For the math inclined the write up offers:

It’s like flipping coins. Sometimes you’ll flip a penny and get several heads in a row, but that doesn’t mean the penny is rigged. Suppose, for instance, that you toss a penny 10 times. A perfectly fair coin (heads or tails equally likely) will often produce more or fewer than five heads. In fact, you’ll get exactly five heads only about a fourth of the time. Sometimes you’ll get six heads, or four. Or seven, or eight. In fact, even with a fair coin, you might get 10 heads out of 10 flips (but only about once for every thousand 10-flip trials). So how many heads should make you suspicious? Suppose you get eight heads out of 10 tosses. For a fair coin, the chances of eight or more heads are only about 5.5 percent. That’s a P value of 0.055, close to the standard statistical significance threshold. Perhaps suspicion is warranted.

Now the kicker:

And there’s one other type of paper that attracts journalists while illustrating the wider point: research about smart animals. One such study involved a fish—an Atlantic salmon—placed in a brain scanner and shown various pictures of human activity. One particular spot in the fish’s brain showed a statistically significant increase in activity when the pictures depicted emotional scenes, like the exasperation on the face of a waiter who had just dropped his dishes. The scientists didn’t rush to publish their finding about how empathetic salmon are, though. They were just doing the test to reveal the quirks of statistical significance. The fish in the scanner was dead.

How are those Big Data analyses working out, folks?

Stephen E Arnold, February 16, 2015

VVVVV and Big Data

February 7, 2015

Somewhere along the line a marketer cooked up volume, variety, and velocity to describe Big Data. Well, VVV is good but now we have VVVVV. Want to know more about “value” and “veracity”? Navigate to “2 More Big Data V’s—Value and Veracity.” The new Vs are slippery. How does one demonstrate value. The write up does not nail down the concept. There are MBA type references to ROI, use cases, and brand. Not much numerical evidence or a credible analytic foundation is presented. Isn’t “value” a matter of perception. Numbers may not be needed.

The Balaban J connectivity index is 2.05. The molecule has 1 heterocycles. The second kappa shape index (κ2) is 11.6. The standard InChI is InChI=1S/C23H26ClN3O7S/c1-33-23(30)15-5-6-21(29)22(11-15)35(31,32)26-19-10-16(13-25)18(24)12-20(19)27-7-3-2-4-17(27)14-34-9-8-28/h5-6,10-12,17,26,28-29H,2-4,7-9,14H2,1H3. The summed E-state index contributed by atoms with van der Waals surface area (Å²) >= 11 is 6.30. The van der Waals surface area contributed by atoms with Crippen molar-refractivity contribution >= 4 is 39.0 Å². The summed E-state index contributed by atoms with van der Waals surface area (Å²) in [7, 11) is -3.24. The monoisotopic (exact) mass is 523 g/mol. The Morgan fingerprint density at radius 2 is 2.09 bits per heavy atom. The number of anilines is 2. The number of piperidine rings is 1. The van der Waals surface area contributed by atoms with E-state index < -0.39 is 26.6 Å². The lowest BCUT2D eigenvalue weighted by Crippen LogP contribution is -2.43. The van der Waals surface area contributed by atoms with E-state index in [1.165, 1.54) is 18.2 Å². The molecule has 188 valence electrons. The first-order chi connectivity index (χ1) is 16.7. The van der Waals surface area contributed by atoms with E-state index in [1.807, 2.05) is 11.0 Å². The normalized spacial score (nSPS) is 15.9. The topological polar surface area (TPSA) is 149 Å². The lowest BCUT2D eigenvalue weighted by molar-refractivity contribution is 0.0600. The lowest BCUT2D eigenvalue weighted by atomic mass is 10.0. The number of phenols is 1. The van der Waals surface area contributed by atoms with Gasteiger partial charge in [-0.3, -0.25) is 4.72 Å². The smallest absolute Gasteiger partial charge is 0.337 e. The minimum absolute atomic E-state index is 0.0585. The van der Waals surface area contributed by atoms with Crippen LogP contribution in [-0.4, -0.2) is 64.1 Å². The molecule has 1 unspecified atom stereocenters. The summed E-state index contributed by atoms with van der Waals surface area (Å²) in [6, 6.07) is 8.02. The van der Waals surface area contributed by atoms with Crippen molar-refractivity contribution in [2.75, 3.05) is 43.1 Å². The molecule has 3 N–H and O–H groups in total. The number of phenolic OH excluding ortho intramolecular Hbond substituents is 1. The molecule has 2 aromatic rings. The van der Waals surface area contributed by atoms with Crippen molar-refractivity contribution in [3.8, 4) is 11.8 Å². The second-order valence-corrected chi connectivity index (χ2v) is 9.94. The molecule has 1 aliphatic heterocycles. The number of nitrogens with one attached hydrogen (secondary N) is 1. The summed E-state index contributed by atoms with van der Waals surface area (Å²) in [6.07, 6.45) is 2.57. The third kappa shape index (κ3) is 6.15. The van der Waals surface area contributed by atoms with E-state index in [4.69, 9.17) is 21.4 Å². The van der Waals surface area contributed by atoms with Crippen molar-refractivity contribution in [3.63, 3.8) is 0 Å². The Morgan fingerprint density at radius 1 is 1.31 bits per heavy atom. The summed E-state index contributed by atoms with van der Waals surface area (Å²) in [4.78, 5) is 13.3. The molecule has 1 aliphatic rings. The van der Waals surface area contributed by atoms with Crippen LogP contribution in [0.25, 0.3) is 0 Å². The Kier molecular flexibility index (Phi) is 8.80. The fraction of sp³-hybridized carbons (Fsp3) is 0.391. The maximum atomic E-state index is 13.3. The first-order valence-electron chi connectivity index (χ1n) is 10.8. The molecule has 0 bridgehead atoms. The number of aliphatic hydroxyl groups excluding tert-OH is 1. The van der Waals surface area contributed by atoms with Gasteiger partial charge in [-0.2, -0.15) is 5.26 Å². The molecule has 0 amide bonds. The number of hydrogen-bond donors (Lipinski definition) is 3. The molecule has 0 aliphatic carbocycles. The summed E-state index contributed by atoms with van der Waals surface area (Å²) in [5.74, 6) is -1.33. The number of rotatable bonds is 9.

Veracity is also a bit mushy. What about Brian Williams’ and his oft repeated “conflation”? What about marketing collateral for software vendors in search of a sale?

I typed 25 and moved on. Neither a big number nor much in the way of big data.

Stephen E Arnold, February 7, 2015

Dataiku: Former Exalead Wizard Strikes Big Data Fire

January 24, 2015

I read “Big Data : Le Français Dataiku Lève 3 millions d’Euros.” The recipient of the cash infusion is Dataiku. Founded by former Exalead wizard Florian Douetteau, Dataiku offers:

a software platform that aggregates all the steps and big data tools necessary to get from raw data to production ready applications. It shortens the load-prepare-test-deploy cycles required to create data driven applications.

The company’s approach is to reduce the complexity of Big Data app construction. The company’s algorithms support predictive analytics. A community edition download is available at

Dataiku plans to open an office in the US in 2015.

Information about Dataiku is at